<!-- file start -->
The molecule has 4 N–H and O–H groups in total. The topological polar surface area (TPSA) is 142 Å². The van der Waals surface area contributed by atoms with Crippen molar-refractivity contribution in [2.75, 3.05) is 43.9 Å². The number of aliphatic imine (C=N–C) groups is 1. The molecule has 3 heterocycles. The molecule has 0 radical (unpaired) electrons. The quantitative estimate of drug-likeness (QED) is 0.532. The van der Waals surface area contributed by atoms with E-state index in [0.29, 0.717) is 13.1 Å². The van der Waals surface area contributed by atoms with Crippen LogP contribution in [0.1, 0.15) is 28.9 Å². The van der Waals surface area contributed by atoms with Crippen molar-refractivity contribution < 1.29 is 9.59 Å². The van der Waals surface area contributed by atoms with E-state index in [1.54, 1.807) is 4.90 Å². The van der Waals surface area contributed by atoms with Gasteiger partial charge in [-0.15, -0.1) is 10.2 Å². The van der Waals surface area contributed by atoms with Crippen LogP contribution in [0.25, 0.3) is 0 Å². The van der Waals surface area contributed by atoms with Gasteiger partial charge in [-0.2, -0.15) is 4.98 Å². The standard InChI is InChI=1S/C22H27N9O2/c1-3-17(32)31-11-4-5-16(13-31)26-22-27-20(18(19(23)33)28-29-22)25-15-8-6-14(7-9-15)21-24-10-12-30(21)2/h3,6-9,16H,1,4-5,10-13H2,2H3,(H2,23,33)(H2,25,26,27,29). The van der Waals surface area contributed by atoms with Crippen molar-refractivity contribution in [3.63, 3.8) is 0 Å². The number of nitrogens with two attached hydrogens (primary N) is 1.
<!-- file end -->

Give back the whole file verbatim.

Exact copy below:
The molecule has 4 N–H and O–H groups in total. The topological polar surface area (TPSA) is 142 Å². The van der Waals surface area contributed by atoms with Crippen molar-refractivity contribution in [2.75, 3.05) is 43.9 Å². The number of aliphatic imine (C=N–C) groups is 1. The molecule has 3 heterocycles. The molecule has 0 radical (unpaired) electrons. The quantitative estimate of drug-likeness (QED) is 0.532. The van der Waals surface area contributed by atoms with E-state index in [0.29, 0.717) is 13.1 Å². The van der Waals surface area contributed by atoms with Crippen LogP contribution in [0.1, 0.15) is 28.9 Å². The van der Waals surface area contributed by atoms with Crippen molar-refractivity contribution < 1.29 is 9.59 Å². The van der Waals surface area contributed by atoms with E-state index in [1.54, 1.807) is 4.90 Å². The van der Waals surface area contributed by atoms with Gasteiger partial charge in [-0.15, -0.1) is 10.2 Å². The van der Waals surface area contributed by atoms with Crippen LogP contribution in [0.25, 0.3) is 0 Å². The van der Waals surface area contributed by atoms with Gasteiger partial charge in [-0.2, -0.15) is 4.98 Å². The standard InChI is InChI=1S/C22H27N9O2/c1-3-17(32)31-11-4-5-16(13-31)26-22-27-20(18(19(23)33)28-29-22)25-15-8-6-14(7-9-15)21-24-10-12-30(21)2/h3,6-9,16H,1,4-5,10-13H2,2H3,(H2,23,33)(H2,25,26,27,29). The van der Waals surface area contributed by atoms with Crippen molar-refractivity contribution in [3.63, 3.8) is 0 Å². The number of nitrogens with two attached hydrogens (primary N) is 1.